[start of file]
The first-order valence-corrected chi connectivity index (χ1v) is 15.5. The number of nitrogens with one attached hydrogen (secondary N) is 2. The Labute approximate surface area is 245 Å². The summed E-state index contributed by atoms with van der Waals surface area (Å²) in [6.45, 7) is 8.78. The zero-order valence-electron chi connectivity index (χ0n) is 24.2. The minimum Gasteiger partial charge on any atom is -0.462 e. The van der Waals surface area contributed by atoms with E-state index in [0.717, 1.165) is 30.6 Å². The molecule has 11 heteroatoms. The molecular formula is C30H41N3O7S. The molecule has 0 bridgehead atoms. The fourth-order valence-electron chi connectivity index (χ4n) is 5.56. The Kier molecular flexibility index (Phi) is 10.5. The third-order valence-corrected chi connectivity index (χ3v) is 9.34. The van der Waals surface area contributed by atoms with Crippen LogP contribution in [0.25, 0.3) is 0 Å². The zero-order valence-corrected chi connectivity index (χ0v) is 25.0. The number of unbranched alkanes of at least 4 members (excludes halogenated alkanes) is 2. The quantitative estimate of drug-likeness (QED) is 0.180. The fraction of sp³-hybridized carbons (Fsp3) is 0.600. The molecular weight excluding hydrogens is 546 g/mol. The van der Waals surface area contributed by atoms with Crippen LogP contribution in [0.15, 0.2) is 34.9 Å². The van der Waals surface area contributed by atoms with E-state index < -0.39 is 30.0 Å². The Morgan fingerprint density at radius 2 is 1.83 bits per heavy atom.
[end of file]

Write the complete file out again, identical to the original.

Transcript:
The first-order valence-corrected chi connectivity index (χ1v) is 15.5. The number of nitrogens with one attached hydrogen (secondary N) is 2. The Labute approximate surface area is 245 Å². The summed E-state index contributed by atoms with van der Waals surface area (Å²) in [6.45, 7) is 8.78. The zero-order valence-electron chi connectivity index (χ0n) is 24.2. The minimum Gasteiger partial charge on any atom is -0.462 e. The van der Waals surface area contributed by atoms with E-state index in [0.717, 1.165) is 30.6 Å². The molecule has 11 heteroatoms. The molecular formula is C30H41N3O7S. The molecule has 0 bridgehead atoms. The fourth-order valence-electron chi connectivity index (χ4n) is 5.56. The Kier molecular flexibility index (Phi) is 10.5. The third-order valence-corrected chi connectivity index (χ3v) is 9.34. The van der Waals surface area contributed by atoms with Crippen LogP contribution in [0.25, 0.3) is 0 Å². The zero-order valence-corrected chi connectivity index (χ0v) is 25.0. The number of unbranched alkanes of at least 4 members (excludes halogenated alkanes) is 2. The quantitative estimate of drug-likeness (QED) is 0.180. The fraction of sp³-hybridized carbons (Fsp3) is 0.600. The molecular weight excluding hydrogens is 546 g/mol. The van der Waals surface area contributed by atoms with Crippen LogP contribution in [0.15, 0.2) is 34.9 Å². The van der Waals surface area contributed by atoms with E-state index < -0.39 is 30.0 Å². The Morgan fingerprint density at radius 2 is 1.83 bits per heavy atom.